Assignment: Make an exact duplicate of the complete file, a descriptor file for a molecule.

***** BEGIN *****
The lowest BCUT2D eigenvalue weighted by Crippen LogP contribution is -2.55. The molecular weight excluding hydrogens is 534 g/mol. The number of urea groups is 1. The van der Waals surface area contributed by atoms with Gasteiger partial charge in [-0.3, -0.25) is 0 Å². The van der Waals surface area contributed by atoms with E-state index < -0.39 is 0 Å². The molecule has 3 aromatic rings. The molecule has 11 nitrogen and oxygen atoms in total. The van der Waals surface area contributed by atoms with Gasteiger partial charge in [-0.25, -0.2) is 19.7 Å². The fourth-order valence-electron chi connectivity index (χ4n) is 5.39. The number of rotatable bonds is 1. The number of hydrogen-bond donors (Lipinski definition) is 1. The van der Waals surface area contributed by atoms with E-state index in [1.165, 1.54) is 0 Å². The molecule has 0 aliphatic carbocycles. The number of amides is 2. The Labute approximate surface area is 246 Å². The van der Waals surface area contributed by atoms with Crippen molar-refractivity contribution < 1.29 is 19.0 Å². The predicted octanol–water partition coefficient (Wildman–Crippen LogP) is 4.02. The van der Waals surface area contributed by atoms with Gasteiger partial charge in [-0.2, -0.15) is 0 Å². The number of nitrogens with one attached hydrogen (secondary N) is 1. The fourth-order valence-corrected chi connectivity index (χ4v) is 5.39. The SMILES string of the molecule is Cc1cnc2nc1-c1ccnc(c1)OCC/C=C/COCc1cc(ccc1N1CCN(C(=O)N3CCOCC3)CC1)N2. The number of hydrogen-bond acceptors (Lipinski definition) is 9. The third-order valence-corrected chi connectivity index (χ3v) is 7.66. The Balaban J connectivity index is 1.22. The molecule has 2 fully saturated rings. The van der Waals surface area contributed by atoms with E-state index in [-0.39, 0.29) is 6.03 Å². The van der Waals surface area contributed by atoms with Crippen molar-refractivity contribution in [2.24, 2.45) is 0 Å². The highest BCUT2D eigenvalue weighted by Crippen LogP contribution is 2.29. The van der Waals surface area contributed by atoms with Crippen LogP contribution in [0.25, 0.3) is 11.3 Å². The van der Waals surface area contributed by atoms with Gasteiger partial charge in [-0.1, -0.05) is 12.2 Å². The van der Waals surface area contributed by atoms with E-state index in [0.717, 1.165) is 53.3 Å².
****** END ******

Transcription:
The lowest BCUT2D eigenvalue weighted by Crippen LogP contribution is -2.55. The molecular weight excluding hydrogens is 534 g/mol. The number of urea groups is 1. The van der Waals surface area contributed by atoms with Gasteiger partial charge in [-0.3, -0.25) is 0 Å². The van der Waals surface area contributed by atoms with E-state index < -0.39 is 0 Å². The molecule has 3 aromatic rings. The molecule has 11 nitrogen and oxygen atoms in total. The van der Waals surface area contributed by atoms with Gasteiger partial charge in [-0.25, -0.2) is 19.7 Å². The fourth-order valence-electron chi connectivity index (χ4n) is 5.39. The number of rotatable bonds is 1. The number of hydrogen-bond donors (Lipinski definition) is 1. The van der Waals surface area contributed by atoms with E-state index in [1.165, 1.54) is 0 Å². The molecule has 0 aliphatic carbocycles. The number of amides is 2. The Labute approximate surface area is 246 Å². The van der Waals surface area contributed by atoms with Crippen molar-refractivity contribution < 1.29 is 19.0 Å². The predicted octanol–water partition coefficient (Wildman–Crippen LogP) is 4.02. The van der Waals surface area contributed by atoms with Gasteiger partial charge in [-0.2, -0.15) is 0 Å². The number of nitrogens with one attached hydrogen (secondary N) is 1. The fourth-order valence-corrected chi connectivity index (χ4v) is 5.39. The SMILES string of the molecule is Cc1cnc2nc1-c1ccnc(c1)OCC/C=C/COCc1cc(ccc1N1CCN(C(=O)N3CCOCC3)CC1)N2. The number of hydrogen-bond acceptors (Lipinski definition) is 9. The third-order valence-corrected chi connectivity index (χ3v) is 7.66. The Balaban J connectivity index is 1.22. The molecule has 2 fully saturated rings. The van der Waals surface area contributed by atoms with E-state index in [-0.39, 0.29) is 6.03 Å². The van der Waals surface area contributed by atoms with Crippen molar-refractivity contribution in [2.24, 2.45) is 0 Å². The highest BCUT2D eigenvalue weighted by Crippen LogP contribution is 2.29. The van der Waals surface area contributed by atoms with Crippen LogP contribution in [0.25, 0.3) is 11.3 Å². The van der Waals surface area contributed by atoms with Gasteiger partial charge in [-0.1, -0.05) is 12.2 Å². The van der Waals surface area contributed by atoms with E-state index in [0.717, 1.165) is 53.3 Å².